Gumbo is a taste, a feeling, a party. Editor Jill Melton lightens up a famous gumbo recipe.
There is something inherently celebratory about gumbo. The expensive seafood, the precision of browning the roux to just the right pecan color, and the task of finely chopping the onion, pepper and celery all combine to make gumbo perfect for special occasions.
Here’s a version of Paul Prudhomme’s seafood and chicken gumbo that I lightened up a bit. Every batch I make comes with its own set of improvs, depending on what’s on hand, what’s in my pocketbook, and who’s eating it. This variation uses leftover crab and shrimp, chicken thighs, and some andouille sausage.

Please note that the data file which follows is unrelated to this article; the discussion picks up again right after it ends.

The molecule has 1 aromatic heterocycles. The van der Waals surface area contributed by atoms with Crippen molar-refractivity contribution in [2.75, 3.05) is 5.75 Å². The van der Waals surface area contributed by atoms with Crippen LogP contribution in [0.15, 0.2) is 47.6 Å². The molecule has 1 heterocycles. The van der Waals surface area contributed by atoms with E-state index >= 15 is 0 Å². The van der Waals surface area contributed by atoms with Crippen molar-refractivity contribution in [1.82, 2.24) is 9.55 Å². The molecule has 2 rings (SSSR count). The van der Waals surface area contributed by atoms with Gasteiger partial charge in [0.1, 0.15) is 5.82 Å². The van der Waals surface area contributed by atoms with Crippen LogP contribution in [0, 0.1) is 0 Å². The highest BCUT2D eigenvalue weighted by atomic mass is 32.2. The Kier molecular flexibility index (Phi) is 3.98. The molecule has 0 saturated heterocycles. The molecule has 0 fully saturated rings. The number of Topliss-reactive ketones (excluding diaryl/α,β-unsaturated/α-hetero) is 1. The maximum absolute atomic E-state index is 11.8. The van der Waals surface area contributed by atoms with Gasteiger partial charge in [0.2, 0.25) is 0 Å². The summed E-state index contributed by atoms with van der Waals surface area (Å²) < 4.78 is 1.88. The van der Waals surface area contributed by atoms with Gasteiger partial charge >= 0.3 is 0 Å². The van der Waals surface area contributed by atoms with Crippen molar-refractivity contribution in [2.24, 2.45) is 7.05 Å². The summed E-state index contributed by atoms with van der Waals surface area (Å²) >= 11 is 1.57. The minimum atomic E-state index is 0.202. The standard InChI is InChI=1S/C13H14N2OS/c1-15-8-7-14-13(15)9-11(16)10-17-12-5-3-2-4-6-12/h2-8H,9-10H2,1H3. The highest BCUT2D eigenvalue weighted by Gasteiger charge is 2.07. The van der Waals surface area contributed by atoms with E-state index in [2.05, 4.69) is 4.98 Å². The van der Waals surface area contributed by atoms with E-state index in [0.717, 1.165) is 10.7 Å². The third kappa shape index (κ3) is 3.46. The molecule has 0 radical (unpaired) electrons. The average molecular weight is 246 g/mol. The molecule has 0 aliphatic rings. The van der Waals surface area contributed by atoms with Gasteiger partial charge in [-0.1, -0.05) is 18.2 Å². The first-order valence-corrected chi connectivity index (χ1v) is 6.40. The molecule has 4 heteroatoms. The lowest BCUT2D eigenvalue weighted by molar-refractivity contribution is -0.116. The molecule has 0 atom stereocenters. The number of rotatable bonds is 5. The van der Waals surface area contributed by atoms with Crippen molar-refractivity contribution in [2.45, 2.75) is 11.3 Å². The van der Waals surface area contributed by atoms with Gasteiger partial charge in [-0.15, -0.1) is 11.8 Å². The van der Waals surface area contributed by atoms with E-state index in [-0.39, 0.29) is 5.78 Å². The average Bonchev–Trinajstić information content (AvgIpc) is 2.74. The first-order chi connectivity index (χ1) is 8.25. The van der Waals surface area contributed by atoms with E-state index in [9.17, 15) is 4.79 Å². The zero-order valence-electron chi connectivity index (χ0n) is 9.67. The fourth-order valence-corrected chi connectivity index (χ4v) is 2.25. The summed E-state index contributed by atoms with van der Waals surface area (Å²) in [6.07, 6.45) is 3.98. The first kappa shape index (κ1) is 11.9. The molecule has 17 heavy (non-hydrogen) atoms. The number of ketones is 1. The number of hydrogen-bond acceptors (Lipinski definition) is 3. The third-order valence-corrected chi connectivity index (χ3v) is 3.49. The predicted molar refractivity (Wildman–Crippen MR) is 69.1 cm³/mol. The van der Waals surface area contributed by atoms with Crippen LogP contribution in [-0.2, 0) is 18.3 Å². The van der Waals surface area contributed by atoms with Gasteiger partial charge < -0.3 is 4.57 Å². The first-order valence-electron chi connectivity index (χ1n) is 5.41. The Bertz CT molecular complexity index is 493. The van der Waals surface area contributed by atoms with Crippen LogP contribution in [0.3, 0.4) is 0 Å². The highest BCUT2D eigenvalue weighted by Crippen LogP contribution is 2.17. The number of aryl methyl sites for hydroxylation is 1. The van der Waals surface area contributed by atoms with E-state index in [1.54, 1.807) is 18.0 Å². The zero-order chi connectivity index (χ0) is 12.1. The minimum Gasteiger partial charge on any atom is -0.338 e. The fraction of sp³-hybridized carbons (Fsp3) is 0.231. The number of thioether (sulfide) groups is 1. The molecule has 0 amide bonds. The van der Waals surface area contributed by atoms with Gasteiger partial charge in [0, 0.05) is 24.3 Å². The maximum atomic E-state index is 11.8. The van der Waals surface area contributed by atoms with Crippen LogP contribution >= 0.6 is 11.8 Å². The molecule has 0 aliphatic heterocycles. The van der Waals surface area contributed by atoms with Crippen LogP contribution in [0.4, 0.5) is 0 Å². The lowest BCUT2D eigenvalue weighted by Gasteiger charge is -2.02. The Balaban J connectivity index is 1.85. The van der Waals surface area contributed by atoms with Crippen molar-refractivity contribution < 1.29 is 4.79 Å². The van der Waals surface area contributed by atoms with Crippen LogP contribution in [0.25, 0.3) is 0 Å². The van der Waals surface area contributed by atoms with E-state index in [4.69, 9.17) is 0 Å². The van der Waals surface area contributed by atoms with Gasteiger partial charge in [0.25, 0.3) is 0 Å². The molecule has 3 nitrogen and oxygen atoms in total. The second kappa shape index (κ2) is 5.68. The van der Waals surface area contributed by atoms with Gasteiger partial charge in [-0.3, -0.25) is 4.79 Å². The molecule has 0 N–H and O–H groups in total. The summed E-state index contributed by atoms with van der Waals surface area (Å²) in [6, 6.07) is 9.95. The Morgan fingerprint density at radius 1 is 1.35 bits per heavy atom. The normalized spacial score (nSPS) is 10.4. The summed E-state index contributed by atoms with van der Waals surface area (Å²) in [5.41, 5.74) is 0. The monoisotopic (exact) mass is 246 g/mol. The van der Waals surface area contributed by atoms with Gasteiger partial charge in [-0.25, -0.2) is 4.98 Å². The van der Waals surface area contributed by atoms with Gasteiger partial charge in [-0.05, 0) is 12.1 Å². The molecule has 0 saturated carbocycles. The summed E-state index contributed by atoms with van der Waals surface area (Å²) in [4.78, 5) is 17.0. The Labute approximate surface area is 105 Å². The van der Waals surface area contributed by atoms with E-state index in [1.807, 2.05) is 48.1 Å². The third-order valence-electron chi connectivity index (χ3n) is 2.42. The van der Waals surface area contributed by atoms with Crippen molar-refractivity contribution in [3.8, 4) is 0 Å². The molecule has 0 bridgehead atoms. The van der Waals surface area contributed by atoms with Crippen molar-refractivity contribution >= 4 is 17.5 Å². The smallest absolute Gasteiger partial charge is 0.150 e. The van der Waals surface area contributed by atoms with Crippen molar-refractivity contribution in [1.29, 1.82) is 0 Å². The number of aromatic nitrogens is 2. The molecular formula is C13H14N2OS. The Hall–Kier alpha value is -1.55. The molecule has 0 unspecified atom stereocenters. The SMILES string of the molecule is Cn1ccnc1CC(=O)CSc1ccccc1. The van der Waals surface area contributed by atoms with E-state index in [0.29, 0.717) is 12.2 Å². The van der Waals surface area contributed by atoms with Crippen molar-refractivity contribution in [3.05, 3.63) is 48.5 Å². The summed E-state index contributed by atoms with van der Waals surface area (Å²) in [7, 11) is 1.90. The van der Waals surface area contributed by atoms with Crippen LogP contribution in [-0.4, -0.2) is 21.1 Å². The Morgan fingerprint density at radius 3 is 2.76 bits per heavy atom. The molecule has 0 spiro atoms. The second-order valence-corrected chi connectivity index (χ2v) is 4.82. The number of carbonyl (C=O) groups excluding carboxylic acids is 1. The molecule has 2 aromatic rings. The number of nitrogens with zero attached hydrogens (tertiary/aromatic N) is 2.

I made a quick chicken stock after browning the chicken thighs and rendering all the yummy fat from the skin to use in the roux. I served this batch to my kids, their friends and my neighbors. I loved watching them lap it up—indeed, it was a party.
—Jill Melton, Relish Editor
The joy of gumbo is that it welcomes most any ingredient.